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The Government has found a workaround to technical problems affecting parents trying to access ‘free’ hours for two year olds as well as additional funding.
The Government has announced a workaround for parents accessing the new two-year-old funding offer after reports of technical problems in addition to an update on funding allocations which has resulted in them estimating to be spending an additional £120m.
Since January 1st, parents have been able to apply for a code to access the new scheme for two year olds, which starts on April 1st and offers up to 15 hours a week of ‘free’ childcare in term time. The scheme is the first stage of the two-year roll-out of extended ‘free’ childcare from the Government outlined in last year’s Spring budget.
A recent Pregnant Then Screwed survey of over 6,000 parents found just 11% of parents had been able to get a code and 17% said they simply didn’t understand how the system works. Some parents complained that they have repeatedly tried to access their code, but the website sent them in an endless loop and then back to the log-in page. Pregnant Then Screwed claims others are being sent on a wild goose chase with incorrect advice from the childcare helpline.
Under the workaround parents who qualify for the new offer will be given an automatic code to allow them to access funded hours. Pregnant Then Screwed welcomed the news that the Department for Education has fixed some of the problems that parents were struggling with, but said there are still a number of challenges ahead with the roll out of the new scheme.
The new money comes despite the Government previously telling early years providers that there would be no more money. According to the National Day Nurseries Association [NDNA], the Department for Education says they will fund ‘however much it ultimately costs’. Childcare has become a huge political issue in the last few years as it is closely tied to the Government’s economic policy and to its plans to get more parents into work and off benefits. It is likely to be a key issue in the lead-up to the general election.
Purnima Tanuku, Chief Executive of the NDNA, expressed frustration at “the extremely last minute” nature of the funding announcement and said it was vital that local authorities passed it all on to providers rather than using it to fund other areas. She added that the whole funding system “is not fit for purpose and urgently needs reviewing”. She stated: “It’s been set up in a way that’s so complex that neither the Government nor local authorities appear to have a full grasp, so how are parents and providers expected to know how it works and whether they are getting a fair deal?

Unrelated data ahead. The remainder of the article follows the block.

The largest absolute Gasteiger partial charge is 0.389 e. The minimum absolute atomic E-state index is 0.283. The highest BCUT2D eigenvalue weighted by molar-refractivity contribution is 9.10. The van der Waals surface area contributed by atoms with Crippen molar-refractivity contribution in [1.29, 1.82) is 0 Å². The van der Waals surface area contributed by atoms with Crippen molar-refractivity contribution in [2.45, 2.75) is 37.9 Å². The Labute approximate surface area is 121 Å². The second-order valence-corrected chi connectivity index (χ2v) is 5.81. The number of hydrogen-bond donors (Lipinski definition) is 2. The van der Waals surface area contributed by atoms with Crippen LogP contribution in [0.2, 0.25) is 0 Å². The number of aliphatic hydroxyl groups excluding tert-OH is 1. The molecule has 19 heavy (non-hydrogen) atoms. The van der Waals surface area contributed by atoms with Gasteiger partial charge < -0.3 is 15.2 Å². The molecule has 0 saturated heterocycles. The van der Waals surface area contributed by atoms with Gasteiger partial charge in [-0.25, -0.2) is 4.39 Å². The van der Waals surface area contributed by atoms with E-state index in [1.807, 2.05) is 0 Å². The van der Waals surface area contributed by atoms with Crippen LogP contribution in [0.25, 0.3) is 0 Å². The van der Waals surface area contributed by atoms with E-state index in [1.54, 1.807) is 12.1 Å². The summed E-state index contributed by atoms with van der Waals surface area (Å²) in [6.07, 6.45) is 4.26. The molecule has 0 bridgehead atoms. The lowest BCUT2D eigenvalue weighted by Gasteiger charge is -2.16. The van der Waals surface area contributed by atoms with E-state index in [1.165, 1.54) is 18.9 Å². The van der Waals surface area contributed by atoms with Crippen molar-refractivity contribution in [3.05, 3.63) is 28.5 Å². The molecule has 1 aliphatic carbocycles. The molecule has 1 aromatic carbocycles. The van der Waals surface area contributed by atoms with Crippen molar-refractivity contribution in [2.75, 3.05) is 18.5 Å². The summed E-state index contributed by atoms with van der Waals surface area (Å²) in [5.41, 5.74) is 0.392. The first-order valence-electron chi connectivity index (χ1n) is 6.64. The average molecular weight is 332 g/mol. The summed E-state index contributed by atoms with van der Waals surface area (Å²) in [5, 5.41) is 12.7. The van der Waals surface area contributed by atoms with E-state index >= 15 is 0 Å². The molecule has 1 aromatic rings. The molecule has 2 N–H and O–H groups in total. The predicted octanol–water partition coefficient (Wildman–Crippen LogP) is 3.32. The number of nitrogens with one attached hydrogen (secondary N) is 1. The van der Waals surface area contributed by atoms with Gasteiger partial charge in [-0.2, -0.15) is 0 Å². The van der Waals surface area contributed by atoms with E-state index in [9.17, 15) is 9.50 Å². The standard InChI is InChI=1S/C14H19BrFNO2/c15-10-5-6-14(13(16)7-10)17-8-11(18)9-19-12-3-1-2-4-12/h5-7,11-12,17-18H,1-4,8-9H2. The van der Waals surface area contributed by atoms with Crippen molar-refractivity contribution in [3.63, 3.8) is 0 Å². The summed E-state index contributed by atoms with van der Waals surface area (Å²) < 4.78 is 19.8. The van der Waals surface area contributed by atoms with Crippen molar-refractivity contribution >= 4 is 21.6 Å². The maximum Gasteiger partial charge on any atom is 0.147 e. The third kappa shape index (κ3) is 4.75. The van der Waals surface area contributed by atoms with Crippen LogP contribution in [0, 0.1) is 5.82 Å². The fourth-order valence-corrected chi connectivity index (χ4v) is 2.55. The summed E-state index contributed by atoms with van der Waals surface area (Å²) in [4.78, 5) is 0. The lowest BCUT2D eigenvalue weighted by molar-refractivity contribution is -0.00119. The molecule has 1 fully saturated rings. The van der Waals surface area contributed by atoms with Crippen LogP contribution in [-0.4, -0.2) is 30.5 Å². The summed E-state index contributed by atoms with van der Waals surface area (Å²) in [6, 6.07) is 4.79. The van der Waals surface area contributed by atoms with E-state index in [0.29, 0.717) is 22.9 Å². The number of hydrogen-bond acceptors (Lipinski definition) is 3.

“These issues need to be addressed urgently if this policy is to work. The Prime Minister was quoted saying there are some practical issues but the sector is able to deliver this. But it’s the providers who have to make this decision based on what funding they will receive from their councils and what staffing requirements they will need.”
Meanwhile, Neil Leitch of the Early Years Alliance expressed anger at the lack of planning in the roll-out of the extended early years offer.
He said: “Despite the fact there is just over two months until the scheme rolls out, many nurseries, pre-schools and childminders across the country still have no idea what funding rate they will receive from April, making it impossible to plan – and in some cases, commit to opting into the new offers at all.
“Add to this the fact that many providers are still battling the impact of years of underfunding, and that we are in midst of the worst early years recruitment and retention crisis in recent memory, and there is no doubt that our sector is in crisis – and to argue otherwise suggests that the government is in total denial over the scale of the challenge it is facing.
“Pretending that all is fine isn’t going to solve this problem. It’s time for government to face reality and take the urgent steps needed to address the early years crisis once and for all.”
*Parents can apply for the childcare funding for two year olds here.